Which divisional race for the final one or two playoff spots are you most excited to watch?
James O’Brien, NHL writer: In all honesty, the Central Division race between the Predators and Stars might end up being the only race that actually goes “down to the wire,” so that battle wins by default. The two teams are only scheduled to meet once more this season, so at least the Predators and Stars carry decent odds of making this a truly neck-and-neck race. It’s not the worst battle, either, as both the Predators and Stars aren’t far removed from runs to the Stanley Cup Final.
Marisa Ingemi, NHL writer: The Central is the most interesting as a division, period, because the teams are the tightest. The top of the division have the most intense games in the league night in and night out, and for the final spot, there’s so much at stake. It feels like Dallas is going to take that final spot with the way they’ve been playing and their games in hand, but hey, we all counted Nashville out before and they came back here. It should be fascinating to see unfold.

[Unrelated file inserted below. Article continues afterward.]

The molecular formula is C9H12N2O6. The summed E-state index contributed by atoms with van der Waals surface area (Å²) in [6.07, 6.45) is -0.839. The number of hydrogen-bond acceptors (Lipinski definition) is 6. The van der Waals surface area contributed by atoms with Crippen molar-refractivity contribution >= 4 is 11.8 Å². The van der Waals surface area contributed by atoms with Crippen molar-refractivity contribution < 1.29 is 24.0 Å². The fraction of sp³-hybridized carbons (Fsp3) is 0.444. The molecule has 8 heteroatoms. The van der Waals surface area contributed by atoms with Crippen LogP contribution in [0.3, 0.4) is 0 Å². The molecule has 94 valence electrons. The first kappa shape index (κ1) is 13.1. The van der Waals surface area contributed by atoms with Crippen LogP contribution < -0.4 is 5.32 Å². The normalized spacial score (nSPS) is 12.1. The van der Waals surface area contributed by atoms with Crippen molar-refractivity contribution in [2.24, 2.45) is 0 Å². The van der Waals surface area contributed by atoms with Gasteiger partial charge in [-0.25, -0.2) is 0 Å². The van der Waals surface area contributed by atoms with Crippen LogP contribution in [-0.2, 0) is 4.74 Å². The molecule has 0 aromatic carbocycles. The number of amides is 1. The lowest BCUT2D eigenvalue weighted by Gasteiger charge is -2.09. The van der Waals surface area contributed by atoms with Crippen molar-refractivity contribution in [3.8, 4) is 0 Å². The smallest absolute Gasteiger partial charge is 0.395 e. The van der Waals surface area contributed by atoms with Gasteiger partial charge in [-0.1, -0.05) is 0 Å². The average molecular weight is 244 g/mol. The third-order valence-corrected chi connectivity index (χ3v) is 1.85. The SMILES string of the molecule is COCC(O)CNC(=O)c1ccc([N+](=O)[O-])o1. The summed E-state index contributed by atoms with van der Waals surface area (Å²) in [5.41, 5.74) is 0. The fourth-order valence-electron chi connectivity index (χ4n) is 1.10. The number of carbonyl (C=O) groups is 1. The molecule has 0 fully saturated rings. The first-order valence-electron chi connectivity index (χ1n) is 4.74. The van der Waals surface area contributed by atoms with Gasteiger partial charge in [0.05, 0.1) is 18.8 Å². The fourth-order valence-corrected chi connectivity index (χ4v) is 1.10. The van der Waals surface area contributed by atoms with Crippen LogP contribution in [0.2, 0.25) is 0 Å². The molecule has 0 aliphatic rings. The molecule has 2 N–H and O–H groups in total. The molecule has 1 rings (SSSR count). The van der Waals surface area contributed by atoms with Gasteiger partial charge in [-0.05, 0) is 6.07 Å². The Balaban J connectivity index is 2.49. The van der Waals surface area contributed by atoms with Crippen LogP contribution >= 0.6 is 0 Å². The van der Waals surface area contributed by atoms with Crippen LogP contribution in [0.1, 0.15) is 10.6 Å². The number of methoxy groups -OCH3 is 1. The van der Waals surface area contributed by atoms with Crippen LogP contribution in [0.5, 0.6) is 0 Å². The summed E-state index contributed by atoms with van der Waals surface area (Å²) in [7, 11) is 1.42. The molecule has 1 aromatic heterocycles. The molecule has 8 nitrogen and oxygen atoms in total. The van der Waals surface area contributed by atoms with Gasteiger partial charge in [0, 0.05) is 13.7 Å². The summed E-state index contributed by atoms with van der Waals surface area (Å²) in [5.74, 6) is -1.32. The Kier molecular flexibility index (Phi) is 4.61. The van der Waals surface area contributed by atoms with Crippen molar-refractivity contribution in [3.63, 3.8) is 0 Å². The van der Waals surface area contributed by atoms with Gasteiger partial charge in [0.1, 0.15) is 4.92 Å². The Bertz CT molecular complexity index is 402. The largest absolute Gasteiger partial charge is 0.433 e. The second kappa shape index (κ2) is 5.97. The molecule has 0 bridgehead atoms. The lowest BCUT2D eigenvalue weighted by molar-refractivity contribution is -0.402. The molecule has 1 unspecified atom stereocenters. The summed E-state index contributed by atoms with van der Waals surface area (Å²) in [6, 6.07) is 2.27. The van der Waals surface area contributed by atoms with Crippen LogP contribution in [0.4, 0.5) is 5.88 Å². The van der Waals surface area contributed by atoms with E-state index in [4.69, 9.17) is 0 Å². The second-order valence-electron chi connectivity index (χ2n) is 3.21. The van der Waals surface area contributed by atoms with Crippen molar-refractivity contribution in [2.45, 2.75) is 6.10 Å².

Michael Finewax, NBC Sports Edge Senior Hockey Writer/Editor: It has to be the North. The season was supposed to end on May 7 in the original schedule but now due to COVID, Calgary and Vancouver complete the season with three games ending on May 19. The Flames are four points behind Montreal for fourth and while Vancouver is eight back but have five games in hand. If it comes down to the May 19th game (and the rest of the divisions have already started their playoffs) if will be quite exciting.
Sean Leahy, NHL writer: I’m pretty fascinated by the North and the potential for the Canucks to give us the story of the season. They’ve won three of five following their extended COVID-19 break and face 14 games in 22 days. Vancouver is now 10 points behind Montreal with five games in-hand, plus there’s also Calgary to deal with. The Flames are six points behind the fourth-place Habs and have played one game more than Montreal.
The Canucks blew a good chance to make up ground during Monda’s loss to Ottawa. They have one more with the Senators and then face a difficult run with two against the Maple Leafs; five vs. the Oilers; and two against the Jets. It’s a tall task, but hopefully will be fun to watch.